Global Supply Chains

  • Global Supply Chains = Supply chains that involve suppliers and/or customers in other countries

    • Driver - IT

      • IT provides EDI, communication options, online expertise in sometimes difficult and fast-changing regulations

      • IT can be instrumental in helping businesses find trade partners

      • IT facilitates outsourcing of products and services, especially IT programming, to countries with plentiful supply of labor, at low cost

  • The issues

    • legal issues, customs fees and taxes

    • language and cultural differences

    • fast changes in currency exchange rates

    • political instabilities


Ec scm
EC & SCM

  • Buying & Selling along the Supply Chain

    • UPSTREAM

      • improve the upstream supply chain through e-procurement

    • INTERNAL SCM

      • from entering purchase orders, to recording sales, to order fulfillment, to tracking shipments, are usually conducted over a corporate intranet

    • DOWNSTREAM

      • enhance the activity downstream activities by providing online ordering

      • Selling on your own web site, Auctions & Exchange

    • Vertical exchanges

      • combine upstream and downstream EC supply chain activities

  • Supply chains in EC

    • Order fulfillment

    • Integration of EC with ERP

      • Since most middle-sized and large companies already have an ERP system, and since EC needs to interface with ERP, it makes sense to interconnect the two.

      • The problem is that the ERP SW is very complex and inflexible (difficult to change), so it is difficult to achieve easy, smooth, and effective integration.



Order fulfillment in ec
Order Fulfillment in EC

  • Online Order Fulfillment & Logistics

    • While order fulfillment is a part of the back-office operations, it is strongly related to front-office operations.

    • Recently, e-Tailors have faced continuous problems in order fulfillment, especially during the holiday season.

    • EC is based on the concept of “pull” operations, which begin with an order, frequently a customized one.

      • In the “pull” case it is more difficult to forecast demand.

      • In a B2C pull model, the goods need be delivered to the customer’s door.

    • Deliver small quantities to a very large number of customers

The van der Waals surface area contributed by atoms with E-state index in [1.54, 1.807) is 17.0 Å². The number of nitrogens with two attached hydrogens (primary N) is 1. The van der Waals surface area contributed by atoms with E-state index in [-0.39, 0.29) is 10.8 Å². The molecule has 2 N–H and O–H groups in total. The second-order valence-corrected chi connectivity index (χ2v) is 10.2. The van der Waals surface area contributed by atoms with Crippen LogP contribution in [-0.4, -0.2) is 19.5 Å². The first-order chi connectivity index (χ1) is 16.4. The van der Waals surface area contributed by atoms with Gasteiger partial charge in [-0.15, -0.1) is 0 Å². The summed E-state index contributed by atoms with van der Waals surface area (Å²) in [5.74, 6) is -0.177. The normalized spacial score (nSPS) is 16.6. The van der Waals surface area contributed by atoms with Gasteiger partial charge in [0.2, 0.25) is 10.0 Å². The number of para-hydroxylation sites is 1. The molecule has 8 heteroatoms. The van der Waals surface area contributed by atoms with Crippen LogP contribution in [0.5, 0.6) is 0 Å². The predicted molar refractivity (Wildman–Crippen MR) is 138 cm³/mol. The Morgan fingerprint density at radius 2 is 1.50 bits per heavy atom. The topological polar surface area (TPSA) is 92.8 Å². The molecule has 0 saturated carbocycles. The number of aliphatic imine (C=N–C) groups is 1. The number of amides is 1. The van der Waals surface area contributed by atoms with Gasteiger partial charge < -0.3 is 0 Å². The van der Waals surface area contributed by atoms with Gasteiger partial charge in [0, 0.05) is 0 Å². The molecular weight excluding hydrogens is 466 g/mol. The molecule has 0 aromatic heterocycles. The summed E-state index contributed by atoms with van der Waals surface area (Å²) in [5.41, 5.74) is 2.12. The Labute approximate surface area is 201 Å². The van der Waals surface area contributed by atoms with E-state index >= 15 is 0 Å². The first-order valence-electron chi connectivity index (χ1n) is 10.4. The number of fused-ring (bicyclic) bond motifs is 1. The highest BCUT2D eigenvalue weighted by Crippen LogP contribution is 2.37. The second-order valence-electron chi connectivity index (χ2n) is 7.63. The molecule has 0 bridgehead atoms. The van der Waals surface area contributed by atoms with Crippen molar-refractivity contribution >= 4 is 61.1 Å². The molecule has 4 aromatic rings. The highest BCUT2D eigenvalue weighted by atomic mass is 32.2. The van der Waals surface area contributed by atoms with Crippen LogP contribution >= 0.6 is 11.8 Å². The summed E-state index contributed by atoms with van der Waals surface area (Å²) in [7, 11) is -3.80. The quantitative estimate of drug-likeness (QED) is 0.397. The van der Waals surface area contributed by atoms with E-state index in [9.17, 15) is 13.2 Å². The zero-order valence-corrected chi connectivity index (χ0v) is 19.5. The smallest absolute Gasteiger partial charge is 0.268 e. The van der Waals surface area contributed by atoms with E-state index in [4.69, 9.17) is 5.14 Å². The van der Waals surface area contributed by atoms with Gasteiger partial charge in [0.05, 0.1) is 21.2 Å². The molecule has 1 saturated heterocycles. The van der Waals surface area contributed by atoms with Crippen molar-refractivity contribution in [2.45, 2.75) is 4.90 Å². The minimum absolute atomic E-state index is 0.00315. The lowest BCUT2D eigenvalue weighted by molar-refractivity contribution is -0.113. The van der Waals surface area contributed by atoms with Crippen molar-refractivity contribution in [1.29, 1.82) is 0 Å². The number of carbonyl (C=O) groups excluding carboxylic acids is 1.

• Innovative Solutions to Supply Chain Problems

  • Outsourcing order fulfillment

  • Same-day, even same-hour delivery

  • Automated Warehouses

    • Large-volume EC fulfillment requires special automated warehouses.

    • Most B2C is shipped via outsourcers.

  • Options for Dealing with Returns


Partner relationship management prm
Partner Relationship Management(PRM)

  • PRM

    • refers to all of the efforts made to apply CRM to all types of business partners

    • Every company that has business partners has to manage the relationships with them. Information needs to flow between the firms and constantly updated and shared.

  • EC PRM functions

    • partner profiles

    • partner communications

    • lead management (of clients)

    • targeted information distribution

    • connecting the extended enterprise

    • partner planning

    • centralized forecasting

    • group planning

    • e-mail

    • price lists


Global supply chains1
Global Supply Chains

  • Supply chains that involve suppliers and/or customers in other countries are referred to as global supply chains.

  • Companies go global (disperse the value chain) for a variety of reasons.

    • lower costs of materials, products, services and labor

    • availability of products that are unavailable domestically

    • the firm's global strategy

    • technology available in other countries

    • high quality of products

    • intensification of global competition

    • the need to develop a foreign presence to increase sales

    • fulfillment of counter trade.

    • Global supply chains are usually longer than domestic ones, and more complex. Therefore, additional uncertainties are likely.